Duchenne muscular dystrophy (DMD) is a genetic disorder characterized by progressive muscle degeneration and weakness due to the alterations of a protein called dystrophin that helps keep muscle cells intact. There is no cure, but physical therapy and corticosteroids reduce inflammation and help delay muscle decline, helping to relieve symptoms and improving quality of life. Newer gene-targeting treatments are being tested, but they remain limited to a small number of patients targeted. Now, Johns Hopkins Medicine researchers report that a drug first developed to treat kidney disease, blocks the ion channel called TRPC6 in genetically modified mice with severe or moderate Duchenne muscular dystrophy (DMD) prolongs survival and improves muscle function.

The new study, published in the Journal of Clinical Investigation-Insight in a paper titled, “Pharmacological TRPC6 inhibition improves survival and muscle function in mice with Duchenne muscular dystrophy.”

Their findings demonstrate that a drug blocking the ion channel called TRPC6 in mice with severe DMD doubled their survival and improved their skeletal and cardiac muscle function. The drug also reduced bone deformities associated with weak muscles.

“In 2014, my laboratory first showed that calcium entering heart muscle cells from Duchenne mice rose more when they were stretched as compared to normal cells. This induced abnormal rhythms. We found that blocking TRPC6 prevented this excess calcium from entering the heart and reduced arrhythmia,” said David Kass, MD, the Abraham and Virginia Weiss professor of cardiology at the Johns Hopkins University School of Medicine and senior author of the study. “We thought maybe a long-term TRPC6 blocker would help with this syndrome. Unfortunately, the drug we had back then worked fine in cells but was metabolized too fast in animals, so it was not usable.”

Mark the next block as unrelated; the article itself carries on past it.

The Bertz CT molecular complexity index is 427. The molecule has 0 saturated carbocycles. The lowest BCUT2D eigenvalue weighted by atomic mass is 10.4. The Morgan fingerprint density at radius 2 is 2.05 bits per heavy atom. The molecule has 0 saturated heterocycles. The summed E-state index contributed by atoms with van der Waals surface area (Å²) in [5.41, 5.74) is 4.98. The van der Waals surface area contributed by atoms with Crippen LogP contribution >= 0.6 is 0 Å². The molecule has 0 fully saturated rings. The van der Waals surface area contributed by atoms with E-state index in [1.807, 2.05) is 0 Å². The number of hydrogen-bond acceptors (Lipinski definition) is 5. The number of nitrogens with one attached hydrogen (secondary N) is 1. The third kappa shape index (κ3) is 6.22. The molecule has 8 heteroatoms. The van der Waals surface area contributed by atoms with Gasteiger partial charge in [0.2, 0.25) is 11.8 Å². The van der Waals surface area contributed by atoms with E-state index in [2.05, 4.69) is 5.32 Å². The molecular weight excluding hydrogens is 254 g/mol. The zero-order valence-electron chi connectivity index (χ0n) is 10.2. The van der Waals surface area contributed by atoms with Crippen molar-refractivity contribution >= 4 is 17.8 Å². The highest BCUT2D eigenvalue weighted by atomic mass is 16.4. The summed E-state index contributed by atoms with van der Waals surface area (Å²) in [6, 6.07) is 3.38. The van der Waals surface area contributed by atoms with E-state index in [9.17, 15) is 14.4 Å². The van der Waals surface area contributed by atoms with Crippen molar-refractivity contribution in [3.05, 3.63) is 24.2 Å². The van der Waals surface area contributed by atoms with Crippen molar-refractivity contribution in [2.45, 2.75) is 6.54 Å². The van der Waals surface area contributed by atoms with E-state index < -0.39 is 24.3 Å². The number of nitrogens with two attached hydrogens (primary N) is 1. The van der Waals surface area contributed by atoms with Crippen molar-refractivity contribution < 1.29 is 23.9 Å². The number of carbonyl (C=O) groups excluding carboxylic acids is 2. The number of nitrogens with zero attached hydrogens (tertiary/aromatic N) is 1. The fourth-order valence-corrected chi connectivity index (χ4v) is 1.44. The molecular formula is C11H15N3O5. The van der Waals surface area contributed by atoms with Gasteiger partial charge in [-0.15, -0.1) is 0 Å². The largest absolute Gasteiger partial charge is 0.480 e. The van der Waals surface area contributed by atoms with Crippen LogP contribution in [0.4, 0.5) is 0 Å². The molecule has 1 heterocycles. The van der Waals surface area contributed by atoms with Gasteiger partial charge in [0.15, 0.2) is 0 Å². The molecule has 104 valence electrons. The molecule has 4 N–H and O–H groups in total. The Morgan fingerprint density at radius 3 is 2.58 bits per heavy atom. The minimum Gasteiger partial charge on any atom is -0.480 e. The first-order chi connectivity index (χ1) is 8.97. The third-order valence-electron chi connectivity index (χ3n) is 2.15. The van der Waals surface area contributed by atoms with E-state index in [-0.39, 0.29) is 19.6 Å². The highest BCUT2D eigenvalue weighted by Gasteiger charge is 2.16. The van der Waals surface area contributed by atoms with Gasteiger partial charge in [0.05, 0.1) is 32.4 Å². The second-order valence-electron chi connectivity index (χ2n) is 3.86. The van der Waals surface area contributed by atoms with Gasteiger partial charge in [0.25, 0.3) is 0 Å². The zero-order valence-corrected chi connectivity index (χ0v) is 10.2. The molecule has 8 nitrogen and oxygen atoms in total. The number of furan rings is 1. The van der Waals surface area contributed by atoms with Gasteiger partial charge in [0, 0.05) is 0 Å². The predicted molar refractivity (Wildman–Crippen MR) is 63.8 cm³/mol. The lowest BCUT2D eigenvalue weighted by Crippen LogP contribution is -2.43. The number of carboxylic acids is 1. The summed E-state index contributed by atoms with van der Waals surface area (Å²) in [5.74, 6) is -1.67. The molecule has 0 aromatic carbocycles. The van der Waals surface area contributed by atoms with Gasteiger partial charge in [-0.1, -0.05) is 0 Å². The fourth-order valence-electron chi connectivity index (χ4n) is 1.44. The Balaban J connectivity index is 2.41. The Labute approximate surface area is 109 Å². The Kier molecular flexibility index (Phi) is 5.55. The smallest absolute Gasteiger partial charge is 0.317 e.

The researchers used a mouse model of DMD that mimics the severe disease found in humans. Heart function improved by nearly 50%, and the mice moved around 50% more and faster when compared with DMD mice that did not get the drug.

“We believe this may be one of the first studies to prolong survival in this very severe model of Duchenne with a compound that can be administered orally. While the molecule does not restore dystrophin, it blocks abnormal behavior of another protein that is caused by the lack of dystrophin,” explained Kass. “This is not a cure for Duchenne, but if human trials replicate these findings, it could mean patients may survive into their late 40s and 50s with the possibility for an improved quality of life.”

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